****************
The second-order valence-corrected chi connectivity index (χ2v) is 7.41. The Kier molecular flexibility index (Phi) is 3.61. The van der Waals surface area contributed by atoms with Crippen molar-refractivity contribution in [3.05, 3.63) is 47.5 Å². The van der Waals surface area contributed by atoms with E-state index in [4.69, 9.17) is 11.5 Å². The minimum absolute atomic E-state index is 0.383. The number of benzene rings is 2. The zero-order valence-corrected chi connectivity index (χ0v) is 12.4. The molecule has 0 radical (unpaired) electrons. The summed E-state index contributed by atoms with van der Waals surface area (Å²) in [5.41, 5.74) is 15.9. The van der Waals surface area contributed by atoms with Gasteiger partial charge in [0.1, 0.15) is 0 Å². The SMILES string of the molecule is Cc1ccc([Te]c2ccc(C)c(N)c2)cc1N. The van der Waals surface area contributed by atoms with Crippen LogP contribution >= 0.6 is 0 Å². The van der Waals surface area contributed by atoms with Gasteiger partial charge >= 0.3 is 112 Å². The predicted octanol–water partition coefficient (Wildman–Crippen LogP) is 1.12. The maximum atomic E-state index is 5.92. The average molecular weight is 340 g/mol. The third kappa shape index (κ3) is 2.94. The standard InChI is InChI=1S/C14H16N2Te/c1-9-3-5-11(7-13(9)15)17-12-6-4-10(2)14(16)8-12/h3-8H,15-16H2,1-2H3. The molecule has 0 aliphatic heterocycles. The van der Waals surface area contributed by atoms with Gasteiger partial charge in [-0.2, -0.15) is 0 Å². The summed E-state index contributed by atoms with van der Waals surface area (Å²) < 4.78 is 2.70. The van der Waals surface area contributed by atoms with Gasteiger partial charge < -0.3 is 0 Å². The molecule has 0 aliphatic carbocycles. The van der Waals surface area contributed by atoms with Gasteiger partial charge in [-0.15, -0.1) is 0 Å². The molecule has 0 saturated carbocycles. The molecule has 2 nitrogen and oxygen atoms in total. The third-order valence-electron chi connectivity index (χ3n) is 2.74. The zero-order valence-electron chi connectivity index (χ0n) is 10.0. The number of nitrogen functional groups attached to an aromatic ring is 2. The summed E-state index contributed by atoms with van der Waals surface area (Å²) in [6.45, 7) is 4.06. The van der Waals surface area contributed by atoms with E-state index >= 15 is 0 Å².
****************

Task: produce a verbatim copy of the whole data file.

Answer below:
The second-order valence-corrected chi connectivity index (χ2v) is 7.41. The Kier molecular flexibility index (Phi) is 3.61. The van der Waals surface area contributed by atoms with Crippen molar-refractivity contribution in [3.05, 3.63) is 47.5 Å². The van der Waals surface area contributed by atoms with E-state index in [4.69, 9.17) is 11.5 Å². The minimum absolute atomic E-state index is 0.383. The number of benzene rings is 2. The zero-order valence-corrected chi connectivity index (χ0v) is 12.4. The molecule has 0 radical (unpaired) electrons. The summed E-state index contributed by atoms with van der Waals surface area (Å²) in [5.41, 5.74) is 15.9. The van der Waals surface area contributed by atoms with Gasteiger partial charge in [0.1, 0.15) is 0 Å². The SMILES string of the molecule is Cc1ccc([Te]c2ccc(C)c(N)c2)cc1N. The van der Waals surface area contributed by atoms with Crippen LogP contribution >= 0.6 is 0 Å². The van der Waals surface area contributed by atoms with Gasteiger partial charge >= 0.3 is 112 Å². The predicted octanol–water partition coefficient (Wildman–Crippen LogP) is 1.12. The maximum atomic E-state index is 5.92. The average molecular weight is 340 g/mol. The third kappa shape index (κ3) is 2.94. The standard InChI is InChI=1S/C14H16N2Te/c1-9-3-5-11(7-13(9)15)17-12-6-4-10(2)14(16)8-12/h3-8H,15-16H2,1-2H3. The molecule has 0 aliphatic heterocycles. The van der Waals surface area contributed by atoms with Gasteiger partial charge in [-0.2, -0.15) is 0 Å². The summed E-state index contributed by atoms with van der Waals surface area (Å²) < 4.78 is 2.70. The van der Waals surface area contributed by atoms with Gasteiger partial charge < -0.3 is 0 Å². The molecule has 0 aliphatic carbocycles. The van der Waals surface area contributed by atoms with Gasteiger partial charge in [-0.15, -0.1) is 0 Å². The molecule has 0 saturated carbocycles. The molecule has 2 nitrogen and oxygen atoms in total. The third-order valence-electron chi connectivity index (χ3n) is 2.74. The zero-order valence-electron chi connectivity index (χ0n) is 10.0. The number of nitrogen functional groups attached to an aromatic ring is 2. The summed E-state index contributed by atoms with van der Waals surface area (Å²) in [6.45, 7) is 4.06. The van der Waals surface area contributed by atoms with E-state index >= 15 is 0 Å².